Fowler has yet another question!

Old Dec 28th, 1998, 02:08 PM
  #1  
Wes Fowler
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Fowler has yet another question!

A few years ago, I sat on a bench in the little square in the heart of Hallstadt, Austria admiring a huge, friendly cat which had deigned to sit beside me. A middle aged gentleman wearing lederhosen and looking like the prototypical Tyrolean soon joined me. We engaged in conversation (in English) and I discovered to my delight that I was conversing with Hallstadt's mayor. The conversation proved enlightening, entertaining and most unexpected. One afternoon some years later I joined a distinguished elderly gentleman on a bench in Paris in the little park behind Notre Dame. After a few silent moments he asked me what I thought of Paris (again in English). We talked for quite a while and I discovered he was German by birth, had come to Paris just after the rise of Hitler and learned English sensing that his native German would be frowned upon by Parisians. I wondered if he was one of Hitler's repressed peoples since beneath the park in which we sat is the memorial to France's Jewish victims of World War II. Didn't have the courage to ask if in doing so unpleasant memories would be revived. I've kicked myself repeatedly for not having invited him to join me for coffee at a café just across the river. So many of us return from Europe with perceptions of Europeans based solely upon our interaction with those in the tourist services industry: waiters, concierges, reception desk clerks, taxi drivers, tour bus operators and museum and tour guides. How do you effectively engage the "natives" of the countries you visit to get true insights into the people and places you encounter? What have been your memorable "tete a tete" experiences?
 
Old Dec 28th, 1998, 05:27 PM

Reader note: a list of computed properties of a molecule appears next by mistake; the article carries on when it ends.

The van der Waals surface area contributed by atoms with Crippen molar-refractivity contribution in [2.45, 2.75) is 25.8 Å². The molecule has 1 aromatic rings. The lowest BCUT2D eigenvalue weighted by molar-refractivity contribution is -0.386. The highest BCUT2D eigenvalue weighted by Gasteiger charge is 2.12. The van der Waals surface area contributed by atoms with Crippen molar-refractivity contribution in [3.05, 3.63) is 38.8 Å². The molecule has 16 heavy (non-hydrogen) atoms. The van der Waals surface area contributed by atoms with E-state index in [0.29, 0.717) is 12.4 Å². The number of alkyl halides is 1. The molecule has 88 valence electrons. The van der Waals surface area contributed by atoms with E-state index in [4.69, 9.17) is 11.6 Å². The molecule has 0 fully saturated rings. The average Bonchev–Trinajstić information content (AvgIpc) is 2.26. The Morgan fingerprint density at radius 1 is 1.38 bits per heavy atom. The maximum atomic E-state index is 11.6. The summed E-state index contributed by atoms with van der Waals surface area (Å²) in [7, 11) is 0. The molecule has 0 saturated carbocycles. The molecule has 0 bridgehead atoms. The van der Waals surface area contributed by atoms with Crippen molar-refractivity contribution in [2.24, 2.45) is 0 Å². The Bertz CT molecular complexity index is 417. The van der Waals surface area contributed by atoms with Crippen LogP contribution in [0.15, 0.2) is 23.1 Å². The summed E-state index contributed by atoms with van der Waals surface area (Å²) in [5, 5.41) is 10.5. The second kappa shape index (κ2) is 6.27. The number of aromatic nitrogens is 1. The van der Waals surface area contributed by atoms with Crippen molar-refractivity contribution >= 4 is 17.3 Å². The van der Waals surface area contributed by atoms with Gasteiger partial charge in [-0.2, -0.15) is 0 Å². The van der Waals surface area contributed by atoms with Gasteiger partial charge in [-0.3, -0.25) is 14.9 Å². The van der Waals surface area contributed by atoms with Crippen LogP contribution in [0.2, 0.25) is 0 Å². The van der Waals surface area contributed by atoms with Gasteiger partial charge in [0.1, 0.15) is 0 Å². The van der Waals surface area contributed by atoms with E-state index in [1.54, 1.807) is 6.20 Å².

#2  
Bob
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We started to talk to a couple in York, England while waiting for a tour to start. They were from Glascow, us from the US. Had so much fun talking, we skipped the tour and all had dinner together. Found out he was a major European competitor of a friend of mine. Meal was great, plenty of laughs and they told us about some places to visit. We still talk about that evening . It was a highlight. You are correct. The people you meet make the trip. The people you have to deal with in hotels and restaurants do not represent the country. <BR> <BR>
 
Old Dec 28th, 1998, 05:31 PM
  #3  
Linda
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My favorite is when a friend and I were going on a train from Munich to Berchtsgaden and we were playing cards. The conductor watched us and came back through after his rounds. At the time we couldn't speak German and he couldn't speak English--but we could count. So we taught him Twenty-one. He would do his rounds at stops & come back & play. The good feeling was greater than any talk. <BR>What I try to do is find something of history or current events of the country I am visiting, then ask the person's opinion. They are glad that an American knows about the subject (as our knowledge of other countries is suspect) & are very happy to further educate me. I have learned so much & met some very nice people. It just takes a little effort.
 
Old Dec 28th, 1998, 07:50 PM
  #4  
Dayle
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Traveling by train from Florence to Rome, my boyfriend and I sat across from a very interesting gentleman. He was a professor of South American literature at the University of Virginia of Scottish ancenstry born in England whose wife and children live in Bologna. Needless to say, he spoke several languages fluently! Changing trains in Naples, we sat across from a very friendly man who spoke basically no English. We tried to tell him we spoke only a few words of Italian. Nevertheless, we discerned he was a librarian at the Archeological Museum of Naples and invited us to visit his parents' restaurant. He talked away in Italian for a whole hour, telling jokes, while we tried to laugh at the right spots! Two unforgettable characters.
 
Old Dec 28th, 1998, 08:07 PM
  #5  
Raeona
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amd it's all simple..isn't it? To just care about another person...ask a ?...To those who have, and have earned a friendship in return -- a toast! To those stil learning the skill -- see How Easy it is! <BR> <BR>To all of us, building bridges, step by step....A toast to a year filled with.....the unexpected!
 
Old Dec 28th, 1998, 08:22 PM
  #6  
Kate